Empowering our Rangatahi: Supporting Gather Foundation’s Place Cadets Project30 November 2023
Over the past few months, the Place Cadets project, spearheaded by Gather Foundation and Gather Landscape Architecture, has been making significant strides at Te Kōmanawa Rowley Avenue School, working with tamariki to co-design and construct an area of their outdoor environment. Switched Building Solutions jumped at the opportunity to be involved in the initiative to foster collaboration and innovation among the enthusiastic tamariki.
The project was an opportunity for Switched On to continue supporting educational outcomes for low socio-economic kura, Māori and Pasifika. Dan Baker, General Manager at Switched On Building Solutions says the Gather Foundation Place Cadets project allowed the business to help local hapori in an impactful way.
“The work that Gather Foundation do with local tamariki is incredible! Offering our connections and skills to support the cause was a no brainer for us. Empowering the next generation to get stuck in and giving them the opportunity to feel that sense of pride that comes with leading and completing a construction project is priceless” Baker says.
Dan and his team partnered with PlaceMakers and Leedsafe to provide materials and mini hi-vis vests for the kids as they embarked on the concept and build phases of their project.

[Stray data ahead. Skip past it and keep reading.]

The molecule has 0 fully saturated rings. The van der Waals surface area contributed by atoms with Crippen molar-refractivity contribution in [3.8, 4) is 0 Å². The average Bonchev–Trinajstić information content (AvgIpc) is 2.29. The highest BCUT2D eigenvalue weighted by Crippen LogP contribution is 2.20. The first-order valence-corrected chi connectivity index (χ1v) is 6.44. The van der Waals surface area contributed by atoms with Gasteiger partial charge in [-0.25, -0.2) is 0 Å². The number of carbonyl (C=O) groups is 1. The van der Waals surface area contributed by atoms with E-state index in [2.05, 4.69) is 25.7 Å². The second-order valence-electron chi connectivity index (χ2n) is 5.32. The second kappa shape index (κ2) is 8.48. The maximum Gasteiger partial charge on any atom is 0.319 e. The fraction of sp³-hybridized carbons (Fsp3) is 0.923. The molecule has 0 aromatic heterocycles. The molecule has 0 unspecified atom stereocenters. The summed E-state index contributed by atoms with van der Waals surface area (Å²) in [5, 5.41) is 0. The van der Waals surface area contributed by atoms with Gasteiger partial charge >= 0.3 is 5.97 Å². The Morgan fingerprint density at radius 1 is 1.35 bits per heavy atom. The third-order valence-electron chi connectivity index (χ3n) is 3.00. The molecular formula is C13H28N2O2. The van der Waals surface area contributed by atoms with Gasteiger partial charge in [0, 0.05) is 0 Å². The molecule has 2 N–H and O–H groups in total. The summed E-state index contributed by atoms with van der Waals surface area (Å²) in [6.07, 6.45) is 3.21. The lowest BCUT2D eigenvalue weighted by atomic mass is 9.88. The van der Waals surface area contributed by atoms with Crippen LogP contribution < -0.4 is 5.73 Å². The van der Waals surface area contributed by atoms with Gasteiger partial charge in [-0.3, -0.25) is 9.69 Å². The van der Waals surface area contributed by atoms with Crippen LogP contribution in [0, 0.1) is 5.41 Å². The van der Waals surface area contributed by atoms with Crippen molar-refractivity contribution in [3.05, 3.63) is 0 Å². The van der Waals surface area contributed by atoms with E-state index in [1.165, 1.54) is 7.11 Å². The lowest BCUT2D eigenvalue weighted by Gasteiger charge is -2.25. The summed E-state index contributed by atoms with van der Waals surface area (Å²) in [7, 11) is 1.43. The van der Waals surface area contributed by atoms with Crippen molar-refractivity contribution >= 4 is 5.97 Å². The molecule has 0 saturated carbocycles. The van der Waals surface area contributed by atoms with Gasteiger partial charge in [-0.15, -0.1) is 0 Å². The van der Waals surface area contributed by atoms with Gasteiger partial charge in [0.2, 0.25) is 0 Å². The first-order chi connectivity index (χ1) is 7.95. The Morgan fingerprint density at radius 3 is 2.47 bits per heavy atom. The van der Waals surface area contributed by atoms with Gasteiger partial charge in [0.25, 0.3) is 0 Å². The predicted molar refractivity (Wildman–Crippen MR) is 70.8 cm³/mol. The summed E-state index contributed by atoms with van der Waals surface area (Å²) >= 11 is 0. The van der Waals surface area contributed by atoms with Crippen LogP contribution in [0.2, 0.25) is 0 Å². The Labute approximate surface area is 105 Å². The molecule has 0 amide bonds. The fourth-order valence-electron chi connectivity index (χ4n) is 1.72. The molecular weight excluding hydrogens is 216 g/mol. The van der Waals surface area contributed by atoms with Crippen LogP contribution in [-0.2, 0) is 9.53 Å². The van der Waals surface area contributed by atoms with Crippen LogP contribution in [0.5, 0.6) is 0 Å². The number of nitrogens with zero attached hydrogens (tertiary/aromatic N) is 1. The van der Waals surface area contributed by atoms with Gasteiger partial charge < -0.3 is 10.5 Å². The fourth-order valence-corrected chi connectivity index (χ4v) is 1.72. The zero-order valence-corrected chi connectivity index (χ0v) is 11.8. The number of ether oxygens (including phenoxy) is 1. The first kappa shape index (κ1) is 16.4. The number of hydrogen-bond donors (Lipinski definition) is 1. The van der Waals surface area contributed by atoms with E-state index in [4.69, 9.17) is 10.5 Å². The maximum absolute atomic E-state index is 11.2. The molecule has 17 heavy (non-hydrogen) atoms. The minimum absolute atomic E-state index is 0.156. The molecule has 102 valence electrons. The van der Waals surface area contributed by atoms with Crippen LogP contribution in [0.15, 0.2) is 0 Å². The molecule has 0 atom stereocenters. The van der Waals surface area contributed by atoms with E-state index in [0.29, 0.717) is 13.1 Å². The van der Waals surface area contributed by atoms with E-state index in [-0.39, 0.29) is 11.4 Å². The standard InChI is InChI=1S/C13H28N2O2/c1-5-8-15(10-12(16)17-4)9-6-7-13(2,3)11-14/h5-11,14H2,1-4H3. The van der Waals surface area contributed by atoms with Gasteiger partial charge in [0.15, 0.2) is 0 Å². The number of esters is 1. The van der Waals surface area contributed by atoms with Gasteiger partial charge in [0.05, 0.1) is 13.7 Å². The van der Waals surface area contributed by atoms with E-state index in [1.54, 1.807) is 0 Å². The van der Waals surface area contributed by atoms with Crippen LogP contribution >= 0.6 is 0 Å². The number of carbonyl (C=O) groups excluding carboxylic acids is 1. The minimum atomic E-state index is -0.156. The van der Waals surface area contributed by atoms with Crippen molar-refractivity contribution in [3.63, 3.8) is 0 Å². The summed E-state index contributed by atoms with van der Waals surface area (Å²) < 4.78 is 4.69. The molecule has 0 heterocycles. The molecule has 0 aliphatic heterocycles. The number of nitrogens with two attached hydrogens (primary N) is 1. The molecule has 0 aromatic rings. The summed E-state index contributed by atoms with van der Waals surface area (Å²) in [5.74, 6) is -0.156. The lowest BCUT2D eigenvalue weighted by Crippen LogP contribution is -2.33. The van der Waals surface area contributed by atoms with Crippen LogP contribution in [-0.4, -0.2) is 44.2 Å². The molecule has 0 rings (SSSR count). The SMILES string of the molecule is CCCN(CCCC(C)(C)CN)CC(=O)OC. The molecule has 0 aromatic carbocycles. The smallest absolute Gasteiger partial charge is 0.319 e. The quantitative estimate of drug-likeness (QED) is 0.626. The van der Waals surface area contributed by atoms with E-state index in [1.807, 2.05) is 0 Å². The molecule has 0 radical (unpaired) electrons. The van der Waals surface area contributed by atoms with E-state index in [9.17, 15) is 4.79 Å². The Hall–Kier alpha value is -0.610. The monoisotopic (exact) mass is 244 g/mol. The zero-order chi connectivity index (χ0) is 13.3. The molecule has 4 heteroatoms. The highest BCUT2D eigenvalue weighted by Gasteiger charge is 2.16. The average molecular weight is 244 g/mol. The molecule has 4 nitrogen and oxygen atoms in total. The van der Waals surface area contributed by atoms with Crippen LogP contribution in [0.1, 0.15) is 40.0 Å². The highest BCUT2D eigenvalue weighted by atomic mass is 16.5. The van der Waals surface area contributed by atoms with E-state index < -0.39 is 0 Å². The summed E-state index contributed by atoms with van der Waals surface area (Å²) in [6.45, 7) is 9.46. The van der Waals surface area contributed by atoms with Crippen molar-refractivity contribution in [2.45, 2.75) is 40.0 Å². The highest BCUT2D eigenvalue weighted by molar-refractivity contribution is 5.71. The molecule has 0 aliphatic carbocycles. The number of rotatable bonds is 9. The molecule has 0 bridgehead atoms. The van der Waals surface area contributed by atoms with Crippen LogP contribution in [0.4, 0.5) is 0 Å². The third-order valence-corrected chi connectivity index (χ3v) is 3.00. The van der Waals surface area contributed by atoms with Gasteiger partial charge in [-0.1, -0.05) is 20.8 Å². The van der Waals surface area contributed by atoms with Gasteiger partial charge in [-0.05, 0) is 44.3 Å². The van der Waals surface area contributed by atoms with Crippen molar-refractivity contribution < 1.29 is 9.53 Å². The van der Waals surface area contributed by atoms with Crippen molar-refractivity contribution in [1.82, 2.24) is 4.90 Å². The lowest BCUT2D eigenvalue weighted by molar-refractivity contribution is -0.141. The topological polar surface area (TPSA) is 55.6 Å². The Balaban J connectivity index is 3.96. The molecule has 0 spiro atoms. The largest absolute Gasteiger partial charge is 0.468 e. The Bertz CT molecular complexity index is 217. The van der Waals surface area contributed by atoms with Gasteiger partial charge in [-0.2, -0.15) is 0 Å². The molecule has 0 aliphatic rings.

Year 5 and 6 tamariki have been working alongside professional landscape architects, designers and educators and have identified a need for safe structures that provide hiding spots, shelter, and places to get up high and spend time together in small groups. They also expressed that trees are super important to them, so their final creation will relate strongly to the school’s native forest and local ecosystem.
Landscape Architect and Chair of Gather Foundation Wendy Hoddinott says “TeKōmanawa means 'the springs' and the land where the school now stands was once a part of Te Kuru, a large wetland that drained the Ōpāwaho Heathcote River. The soils here are the same found at Pūtarikamotu Riccarton Bush, an original forest remnant in Ōtautahiwhere 650-year-old kahikatea trees grow. These trees have been core to the inspiration for the design of our structures.”
The co-design process, marked by small group activities and the use of 1:10 plywood modules, has helped tamariki to refine their ideas and support the development of curriculum-aligned skills. Through collaborative efforts, the students have honed their teamwork, communication, and design-thinking abilities, laying a foundation for creative problem-solving in their future endeavours.
Photograph: Petra Mingneau
“By coming together with organisations like Gather Foundation that have a shared vision for hapori engagement and education,we can amplify our positive impact on children's education and their connection to the built and natural environment,” Baker says.
On Thursday 7 December, Te Kōmanawa held their final event where they assembled the modular structures with tamariki and their whānau and we were lucky enough to attend and see all of the hard mahi that has been put in over the past few months. It was such an incredible experience seeing the joy on the kids faces watching their designs came to life and as they climbed over the structure you could see just how proud of themselves they were.
Poipoia te kākano kia puāwai,
Nurture the seed and it will grow
Te Kōmanawa Rowley Avenue School
Gather Landscape Architecture Ltd
WSP in New Zealand
To learn more about Gather Foundation and their mahi visit their website HERE